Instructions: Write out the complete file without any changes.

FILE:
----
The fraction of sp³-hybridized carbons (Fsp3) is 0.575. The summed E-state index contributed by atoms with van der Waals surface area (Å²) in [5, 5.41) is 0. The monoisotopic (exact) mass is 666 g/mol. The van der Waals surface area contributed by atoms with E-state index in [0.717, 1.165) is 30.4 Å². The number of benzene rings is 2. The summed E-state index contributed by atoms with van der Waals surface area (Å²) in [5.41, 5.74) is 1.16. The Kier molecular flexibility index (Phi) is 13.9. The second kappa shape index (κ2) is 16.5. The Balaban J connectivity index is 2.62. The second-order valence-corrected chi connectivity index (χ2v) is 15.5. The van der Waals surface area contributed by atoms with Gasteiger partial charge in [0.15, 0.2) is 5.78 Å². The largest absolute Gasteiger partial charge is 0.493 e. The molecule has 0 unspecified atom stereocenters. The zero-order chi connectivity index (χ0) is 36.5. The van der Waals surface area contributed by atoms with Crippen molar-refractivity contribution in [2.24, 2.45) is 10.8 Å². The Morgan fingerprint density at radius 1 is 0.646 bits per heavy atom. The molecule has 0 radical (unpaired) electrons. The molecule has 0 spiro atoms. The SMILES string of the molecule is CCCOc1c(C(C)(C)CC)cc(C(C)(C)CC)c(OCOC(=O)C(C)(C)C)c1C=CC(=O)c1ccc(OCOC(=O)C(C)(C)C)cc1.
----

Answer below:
The fraction of sp³-hybridized carbons (Fsp3) is 0.575. The summed E-state index contributed by atoms with van der Waals surface area (Å²) in [5, 5.41) is 0. The monoisotopic (exact) mass is 666 g/mol. The van der Waals surface area contributed by atoms with E-state index in [0.717, 1.165) is 30.4 Å². The number of benzene rings is 2. The summed E-state index contributed by atoms with van der Waals surface area (Å²) in [5.41, 5.74) is 1.16. The Kier molecular flexibility index (Phi) is 13.9. The second kappa shape index (κ2) is 16.5. The Balaban J connectivity index is 2.62. The second-order valence-corrected chi connectivity index (χ2v) is 15.5. The van der Waals surface area contributed by atoms with Gasteiger partial charge in [0.15, 0.2) is 5.78 Å². The largest absolute Gasteiger partial charge is 0.493 e. The molecule has 0 unspecified atom stereocenters. The zero-order chi connectivity index (χ0) is 36.5. The van der Waals surface area contributed by atoms with Crippen molar-refractivity contribution in [2.24, 2.45) is 10.8 Å². The Morgan fingerprint density at radius 1 is 0.646 bits per heavy atom. The molecule has 0 radical (unpaired) electrons. The molecule has 0 spiro atoms. The SMILES string of the molecule is CCCOc1c(C(C)(C)CC)cc(C(C)(C)CC)c(OCOC(=O)C(C)(C)C)c1C=CC(=O)c1ccc(OCOC(=O)C(C)(C)C)cc1.